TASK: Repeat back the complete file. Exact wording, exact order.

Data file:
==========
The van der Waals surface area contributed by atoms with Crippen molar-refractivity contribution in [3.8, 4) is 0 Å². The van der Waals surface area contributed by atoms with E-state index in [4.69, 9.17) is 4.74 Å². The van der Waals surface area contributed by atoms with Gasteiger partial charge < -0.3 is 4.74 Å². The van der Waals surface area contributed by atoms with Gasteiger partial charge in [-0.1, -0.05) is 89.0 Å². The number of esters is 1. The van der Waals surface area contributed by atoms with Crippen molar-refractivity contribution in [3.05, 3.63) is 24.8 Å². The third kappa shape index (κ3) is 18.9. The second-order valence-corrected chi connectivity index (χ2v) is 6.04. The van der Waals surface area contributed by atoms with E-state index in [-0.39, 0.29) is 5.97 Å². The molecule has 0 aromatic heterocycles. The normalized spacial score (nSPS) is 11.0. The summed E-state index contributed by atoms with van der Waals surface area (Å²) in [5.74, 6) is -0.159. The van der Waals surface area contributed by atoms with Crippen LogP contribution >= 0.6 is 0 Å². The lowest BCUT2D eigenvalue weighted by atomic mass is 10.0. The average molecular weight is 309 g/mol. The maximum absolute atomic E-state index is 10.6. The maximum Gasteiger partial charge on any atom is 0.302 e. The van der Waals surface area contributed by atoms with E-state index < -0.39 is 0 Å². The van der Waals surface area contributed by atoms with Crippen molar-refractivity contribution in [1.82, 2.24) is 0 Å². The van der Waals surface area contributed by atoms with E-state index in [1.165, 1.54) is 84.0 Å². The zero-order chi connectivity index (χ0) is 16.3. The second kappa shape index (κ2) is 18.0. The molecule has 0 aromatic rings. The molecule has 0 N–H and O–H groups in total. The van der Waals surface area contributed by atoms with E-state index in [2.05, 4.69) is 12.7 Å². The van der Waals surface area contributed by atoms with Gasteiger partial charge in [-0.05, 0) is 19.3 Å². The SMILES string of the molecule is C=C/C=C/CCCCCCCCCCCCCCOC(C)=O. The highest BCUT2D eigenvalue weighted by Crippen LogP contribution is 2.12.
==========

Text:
The van der Waals surface area contributed by atoms with Crippen molar-refractivity contribution in [3.8, 4) is 0 Å². The van der Waals surface area contributed by atoms with E-state index in [4.69, 9.17) is 4.74 Å². The van der Waals surface area contributed by atoms with Gasteiger partial charge < -0.3 is 4.74 Å². The van der Waals surface area contributed by atoms with Gasteiger partial charge in [-0.1, -0.05) is 89.0 Å². The number of esters is 1. The van der Waals surface area contributed by atoms with Crippen molar-refractivity contribution in [3.05, 3.63) is 24.8 Å². The third kappa shape index (κ3) is 18.9. The second-order valence-corrected chi connectivity index (χ2v) is 6.04. The van der Waals surface area contributed by atoms with E-state index in [-0.39, 0.29) is 5.97 Å². The molecule has 0 aromatic heterocycles. The normalized spacial score (nSPS) is 11.0. The summed E-state index contributed by atoms with van der Waals surface area (Å²) in [5.74, 6) is -0.159. The van der Waals surface area contributed by atoms with Crippen LogP contribution >= 0.6 is 0 Å². The lowest BCUT2D eigenvalue weighted by atomic mass is 10.0. The average molecular weight is 309 g/mol. The maximum absolute atomic E-state index is 10.6. The maximum Gasteiger partial charge on any atom is 0.302 e. The van der Waals surface area contributed by atoms with E-state index < -0.39 is 0 Å². The van der Waals surface area contributed by atoms with Crippen molar-refractivity contribution in [1.82, 2.24) is 0 Å². The van der Waals surface area contributed by atoms with E-state index in [1.165, 1.54) is 84.0 Å². The zero-order chi connectivity index (χ0) is 16.3. The second kappa shape index (κ2) is 18.0. The molecule has 0 aromatic rings. The molecule has 0 N–H and O–H groups in total. The van der Waals surface area contributed by atoms with E-state index in [2.05, 4.69) is 12.7 Å². The van der Waals surface area contributed by atoms with Gasteiger partial charge in [-0.05, 0) is 19.3 Å². The SMILES string of the molecule is C=C/C=C/CCCCCCCCCCCCCCOC(C)=O. The highest BCUT2D eigenvalue weighted by Crippen LogP contribution is 2.12.